But so far – just the new boots! The old Asolos have hiked their last hike and will see out their twilight years in gentle retirement around the garden. Although the soles are worn almost flat (through to the spongy stuff underneath in places) and the fabric uppers are a bit ragged, amazingly they remain watertight and astonishingly comfortable.

But they won’t do another year, and this model is now looooong discontinued.

Anticipating the old Asolos’ demise, I tried a pair of AKUs a while back, but didn’t like them, and none of the current crop from Asolo seem to fit as well. Readers with long memories might recall that I have “issues” with boot fitting.

But not this time – no sir!

Bury St Edmunds, miles from the nearest hill, is strangely well provided with shops selling outdoor gear, but I always go first to the independent outdoor emporium. Outdoor shops come & go, but 'Stepping Out' keeps on adapting and surviving, diving into any niche not covered by the big boys. In the face of competition from the new Cotswold and Blacks stores they are currently re-inventing themselves again. I browsed the footwear. Nothing much that I fancied, but the Meindl Softline Ultra GTX looked pretty good. Despite knowing that the narrower Italian lasts suit me better, after a chat with the owner I was persuaded to give them a try. My size wasn’t in stock, but it was ordered straightaway and yesterday a phone call confirmed that they were in.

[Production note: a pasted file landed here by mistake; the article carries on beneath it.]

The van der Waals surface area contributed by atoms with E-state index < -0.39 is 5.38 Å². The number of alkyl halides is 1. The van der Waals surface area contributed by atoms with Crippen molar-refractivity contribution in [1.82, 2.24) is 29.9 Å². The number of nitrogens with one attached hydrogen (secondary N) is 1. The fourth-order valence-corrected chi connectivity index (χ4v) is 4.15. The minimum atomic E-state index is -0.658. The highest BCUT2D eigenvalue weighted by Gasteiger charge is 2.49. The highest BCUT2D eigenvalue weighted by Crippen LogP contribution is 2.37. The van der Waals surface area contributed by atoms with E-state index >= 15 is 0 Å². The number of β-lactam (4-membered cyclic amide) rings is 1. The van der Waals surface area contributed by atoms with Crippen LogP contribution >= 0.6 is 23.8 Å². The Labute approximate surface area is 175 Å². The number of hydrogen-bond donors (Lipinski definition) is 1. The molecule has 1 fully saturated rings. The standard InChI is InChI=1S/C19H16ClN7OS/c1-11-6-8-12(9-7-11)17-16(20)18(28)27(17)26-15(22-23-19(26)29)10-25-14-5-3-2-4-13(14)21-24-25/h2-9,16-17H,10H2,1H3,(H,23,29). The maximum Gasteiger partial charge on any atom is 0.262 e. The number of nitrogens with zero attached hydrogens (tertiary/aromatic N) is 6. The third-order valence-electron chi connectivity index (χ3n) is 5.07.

Meindl Softline Ultra GTX
Absolute astonishment. They laced up easily to give a firm snug fit. A stroll up and down – no appreciable heel lift, and plenty of room in the toe box too (the Asolos tended to taper in a bit at the end). Either my feet have got wider, or the Meindl Softline is narrower than their traditional boots, or maybe the new design and lacing system is much more flexible. Whatever – the fit is excellent.

Even better, this is a fairly stiff boot with a high ankle cuff. OK, unlike some of the softer lightweight boots they will take a few miles to bed in. The benefit is that over rough, steep ground edging won’t be a problem and that higher cuff means that maybe there is less chance of water pouring over the top in the ultra boggy ground that Scotland promises after this winter.

To sum up. Not the lightest boot on the market, but light enough, and very well made apart from the usual rubbish insole, which I’ll replace with my Superfeet. I think I’ll get a lot of miles out of them. So if  you think that the regular Meindl boot is too wide or has too much volume, these are well worth a try.